Centralizer (in $S_n$) of $\sigma \in A_n$ such that its cycle decomposition contains only odd and different length cycles

I'm having a bit trouble proving this statment

Given a permutation $$\sigma \in A_n$$ such that its cycle decomposition contains only odd and different length cycles, prove that every member in its centralizer is even.

In other words..

If $$\sigma \in A_n$$ : $$\sigma = c_1c_2...cs$$ where $$c_1,c_2,...,c_s$$ are disjoint permutation of odd length such that $$length(c_i) \neq length(c_j)$$ if $$i \neq j$$, then every member of C($$\sigma$$) is even.

Any idea?

• I don't understand the question. Every member of $C(\sigma)$ would be an element of $A_n$, right? Therefore, it must be even, no? – WE Tutorial School Oct 1 at 13:34
• Note that in particular the permutation $\sigma$ has at most one cycle of length $1$ - ie fixes at most one of the $n$ points. – Mark Bennet Oct 1 at 13:34
• Are you talking about the centralizer in $S_n\supset A_n$? – WE Tutorial School Oct 1 at 13:35
• Yeah, i'm talking about the centralizer in $S_n$ – Saber98 Oct 1 at 13:42
• A useful idea. Suppose that $\sigma$ has no fixed point; i calculated |C($\sigma$)| = n. It's always true that $\sigma$ commutes with a power of yours. So, how to prove that the order of $\sigma$ is n? – Saber98 Oct 1 at 16:32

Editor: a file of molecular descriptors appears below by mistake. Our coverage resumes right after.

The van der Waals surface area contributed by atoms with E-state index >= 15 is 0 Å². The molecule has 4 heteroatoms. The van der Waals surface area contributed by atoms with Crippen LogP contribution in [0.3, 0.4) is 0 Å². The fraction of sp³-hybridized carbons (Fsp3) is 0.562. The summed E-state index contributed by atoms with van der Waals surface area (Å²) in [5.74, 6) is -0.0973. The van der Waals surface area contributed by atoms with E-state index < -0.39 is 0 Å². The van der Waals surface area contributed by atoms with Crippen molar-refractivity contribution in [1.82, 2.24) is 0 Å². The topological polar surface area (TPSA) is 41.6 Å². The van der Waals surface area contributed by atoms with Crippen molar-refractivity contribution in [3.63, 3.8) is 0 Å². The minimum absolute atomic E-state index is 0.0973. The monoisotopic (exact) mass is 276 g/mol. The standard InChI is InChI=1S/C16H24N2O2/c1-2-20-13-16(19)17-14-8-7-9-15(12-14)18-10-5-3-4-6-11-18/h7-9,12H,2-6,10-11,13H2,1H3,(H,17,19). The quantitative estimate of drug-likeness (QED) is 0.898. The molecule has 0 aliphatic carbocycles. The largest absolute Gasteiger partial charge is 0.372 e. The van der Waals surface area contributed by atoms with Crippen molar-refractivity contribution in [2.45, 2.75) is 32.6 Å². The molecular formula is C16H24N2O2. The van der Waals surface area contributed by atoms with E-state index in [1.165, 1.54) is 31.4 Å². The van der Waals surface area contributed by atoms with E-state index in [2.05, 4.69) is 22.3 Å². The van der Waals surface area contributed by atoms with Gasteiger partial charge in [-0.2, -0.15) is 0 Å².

First note that $$\rho\in C_{S_n}(\sigma)$$ if, and only if $$\rho\sigma\rho^{-1}=\sigma$$. Next, if $$\sigma=(a_1,\ldots,a_k)$$, then $$\rho\sigma\rho^{-1}=(\rho(a_1),\ldots,\rho(a_k))$$. Now, if $$\sigma=\sigma_1\sigma_2\cdots\sigma_k$$ is a product of disjoint cycles of length $$\ell_1\geq\cdots\geq \ell_k$$, then $$\rho\sigma\rho^{-1}=\rho\sigma_1\rho^{-1}\rho\sigma_2\rho^{-1}\cdots\rho\sigma_k\rho^{-1}$$ is again a product of disjoint cycles of length $$\ell_1\geq\cdots\geq\ell_k$$. In particular, $$\rho\sigma\rho^{-1}=\sigma$$ if, and only if, $$\rho$$ either cyclically permutes the entries of each $$\sigma_i$$, or $$\rho$$ permutes cycles of the same length (i.e. $$\rho\sigma_i\rho^{-1}=\sigma_j$$ with $$\ell_i=\ell_j$$).
Now, under the assumption that $$\sigma=\sigma_1\cdots\sigma_k\in A_n$$ with $$\ell_1>\cdots>\ell_k$$ and all $$\ell_i$$ odd, it follows that $$\rho\sigma\rho^{-1}=\sigma$$ if, and only if, $$\rho\sigma_i\rho^{-1}=\sigma_i$$ for all $$i$$, so $$\rho$$ cyclically permutes the entries in each $$\sigma_i$$. It follows that $$\rho\in\langle \sigma_1,\ldots,\sigma_k\rangle$$, so $$C_{S_n}(\sigma)=\langle \sigma_1,\ldots,\sigma_k\rangle$$. But, since $$\ell_i$$ is odd, $$\sigma_i\in A_n$$ for each $$i$$. Hence, $$C_{S_n}(\sigma)\subset A_n$$.
• Very nice proof, but i have a doubt. If $\rho$ cyclically permutes the entries in each $σ_i$ then $\rho = σ_1^{\alpha_1}σ_2^{\alpha_2}...σ_k^{\alpha_k}$ such that for every i=1,2...,k $\alpha_i =0$ or $\alpha_i =1$. Right? – Saber98 Oct 2 at 10:28
• No, you can have any $\alpha_i$. Take $\sigma=(12345)(678)$ and $\rho=(12345)^3(678)^2$. Then, $\rho$ commutes with $\sigma$. – David Hill Oct 2 at 14:48